You know what Jesus is telling them? He’s telling them they are to be happy because things are going to keep on being the way they’ve always been. The Romans will continue to have their way with them, and nothing will be changed. It’s their hearts that need to be changed, Jesus says, not their political situation.

Now, put yourselves in their sandals. Is that the kind of message you would want to hear? In fact, it’s a tough pill to swallow today. Changing hearts instead of the political situation… it’s hard to do.

Madeleine L’Engle wrote a book called The Irrational Season, from which I obviously got the title for this sermon. In it she attempted to make sense of a time in her life, and in the life of her church, that had been really, really difficult.1 We’ve all been there, have gone through some tough patches, only to emerge from the darkness with a renewed sense of hope. That’s where the people of Galilee are. They’ve been through their irrational season – more than one, in fact – and now that Jesus has come they’re hoping to put an end to all that and bask in the light of a new day. Instead, Jesus, in what we have come to call The Sermon on the Mount, is encouraging them to retreat back into the darkness… or so it seems. Talk about irrational!

Turning the other cheek, giving up your coat, being meek and merciful… everyone knows that won’t get the job done. You’ve got to face your enemies – not to mention your demons – step on them and squash them like a bug. It’s the only way to survive. 

You know what that means? It means that here we are two millennia later and we still don’t know what to do with the beatitudes. Except to name them. That’s what we have come to call Jesus’ blessings… beatitudes. Sounds nice… beatitudes. Has a nice ring to it and kinda takes the edge off it, doesn’t it? Beatitudes. In fact, the French word for “blessing” is debonair.2 That sounds even better. 

We just don’t know what to do with the beatitudes, so we read them as if they were poetry, or we needlepoint them, frame them, and hang them over the piano.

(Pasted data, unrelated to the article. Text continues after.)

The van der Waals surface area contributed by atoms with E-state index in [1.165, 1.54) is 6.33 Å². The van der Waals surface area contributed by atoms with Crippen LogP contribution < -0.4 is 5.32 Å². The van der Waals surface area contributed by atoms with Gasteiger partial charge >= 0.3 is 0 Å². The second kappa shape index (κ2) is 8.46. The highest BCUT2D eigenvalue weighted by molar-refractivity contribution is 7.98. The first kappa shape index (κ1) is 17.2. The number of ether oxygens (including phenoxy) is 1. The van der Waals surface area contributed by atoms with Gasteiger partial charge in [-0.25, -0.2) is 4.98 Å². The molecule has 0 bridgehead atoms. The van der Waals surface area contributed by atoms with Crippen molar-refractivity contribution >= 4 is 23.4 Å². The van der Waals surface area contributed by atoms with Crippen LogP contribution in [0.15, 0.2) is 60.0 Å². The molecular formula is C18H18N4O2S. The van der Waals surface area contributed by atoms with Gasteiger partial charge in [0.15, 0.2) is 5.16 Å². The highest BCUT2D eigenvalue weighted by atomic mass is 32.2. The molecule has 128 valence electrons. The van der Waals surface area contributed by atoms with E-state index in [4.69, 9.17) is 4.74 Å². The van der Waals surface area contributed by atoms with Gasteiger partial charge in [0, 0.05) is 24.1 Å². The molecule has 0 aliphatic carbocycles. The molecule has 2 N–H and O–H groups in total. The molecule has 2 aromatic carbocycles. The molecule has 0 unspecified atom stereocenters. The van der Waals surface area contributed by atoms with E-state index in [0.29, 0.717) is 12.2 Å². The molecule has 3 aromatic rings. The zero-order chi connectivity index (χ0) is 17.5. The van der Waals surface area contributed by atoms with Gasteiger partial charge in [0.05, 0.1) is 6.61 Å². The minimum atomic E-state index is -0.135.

But how much more irrational could Jesus be? Try being meek to a Roman and see how far it will get you. Or, in today’s world, a terrorist. Jesus is counseling us to give up what we have in order to be blessed in his way of life. 

Is it all right if I confess to you that I’m just as perplexed and challenged by all this as you are? You are perplexed and challenged by it, aren’t you? Please say yes because I could use some company here!           

Sometimes, when you’re not sure what to say or do, especially when you are confronted by scriptures that run counter to your nature, it helps to reduce things down to as simple a response as you can provide. Sorta like sifting the sand until you find a few nuggets of gold. So, let me leave you with this. If you are seeking a life that will be blessed, as Jesus defines it in the beatitudes, give this a try: live simply, be hopeful, and offer compassion to those who need it. If you will do this, you may not go undefeated, but you will – when all is said and done – know what true victory is.

Lord, though these words we call the “beatitudes” are familiar to us, we confess that your sense of blessing still seems strange to us. Take us by the hand and heart and show us your way, the way of the kingdom. Through Christ our Lord we pray, Amen.